United States Supreme Court Issues Unanimous Opinion In Hauge Convention Case Involving Domestic Violence and Child Custody

We are delighted that the United States Supreme Court unanimously held that a child’s physical and psychological safety is paramount in making decisions regarding the possible return of a child to his home country.

On Wednesday, June 15, Justice Sotomayor delivered a unanimous opinion in Golan v. Saada, finding a court is not categorically required to examine all possible ameliorative measures before denying a Hague Convention petition for return of a child to a foreign country once the court has found that return would expose the child to a grave risk of harm.

The Court further provided an important guiding principle for district courts exercising their discretion to consider ameliorative measures, noting: “A court may therefore decline to consider imposing ameliorative measures where it is clear that they would not work because the risk is so grave. Sexual abuse of a child is one example of an intolerable situation. Other physical or psychological abuse, serious neglect, and domestic violence in the home may also constitute an obvious grave risk to the child’s safety that could not readily be ameliorated. A court may also decline to consider imposing ameliorative measures where it reasonably expects that they will not be followed [e.g., a parent with a history of violating court orders].”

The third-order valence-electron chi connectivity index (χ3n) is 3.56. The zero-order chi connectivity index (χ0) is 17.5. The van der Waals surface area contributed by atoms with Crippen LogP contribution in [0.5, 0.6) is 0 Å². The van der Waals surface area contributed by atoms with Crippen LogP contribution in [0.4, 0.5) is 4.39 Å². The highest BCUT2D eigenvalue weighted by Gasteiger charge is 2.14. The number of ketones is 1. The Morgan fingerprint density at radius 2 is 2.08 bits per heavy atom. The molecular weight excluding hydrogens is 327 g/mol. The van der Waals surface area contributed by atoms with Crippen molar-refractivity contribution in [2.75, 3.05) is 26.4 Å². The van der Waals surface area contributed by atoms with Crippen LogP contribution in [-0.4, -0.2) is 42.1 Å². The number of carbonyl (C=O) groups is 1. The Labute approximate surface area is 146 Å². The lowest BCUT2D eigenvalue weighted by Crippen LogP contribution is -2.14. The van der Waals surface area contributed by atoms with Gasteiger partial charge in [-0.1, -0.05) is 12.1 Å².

Child Justice, along with Prevent Child Abuse New York and Professor Jennifer Baum, joined together as amici on a supporting brief, and explained to the court that child abuse and domestic violence in the home constitute such a clear risk to a child’s safety that there is little a trial court can do to ameliorate such danger, short of simply not ordering the child’s return to that environment.

Paul Griffin, Legal Director for Child Justice says, “We are particularly pleased with the strong language of the opinion, which makes clear that a trial court may indeed refuse to issue a return order when these elements are present. We thank the law firm of Cleary Gottlieb for the incredible work they did in drafting such a strong amicus brief and we look forward to partnering with them on future, groundbreaking cases!”

To read the full opinion, visit: https://supreme.justia.com/cases/federal/us/596/20-1034/case.pdf
To read our amicus curiae brief, visit: https://bit.ly/CJI-golan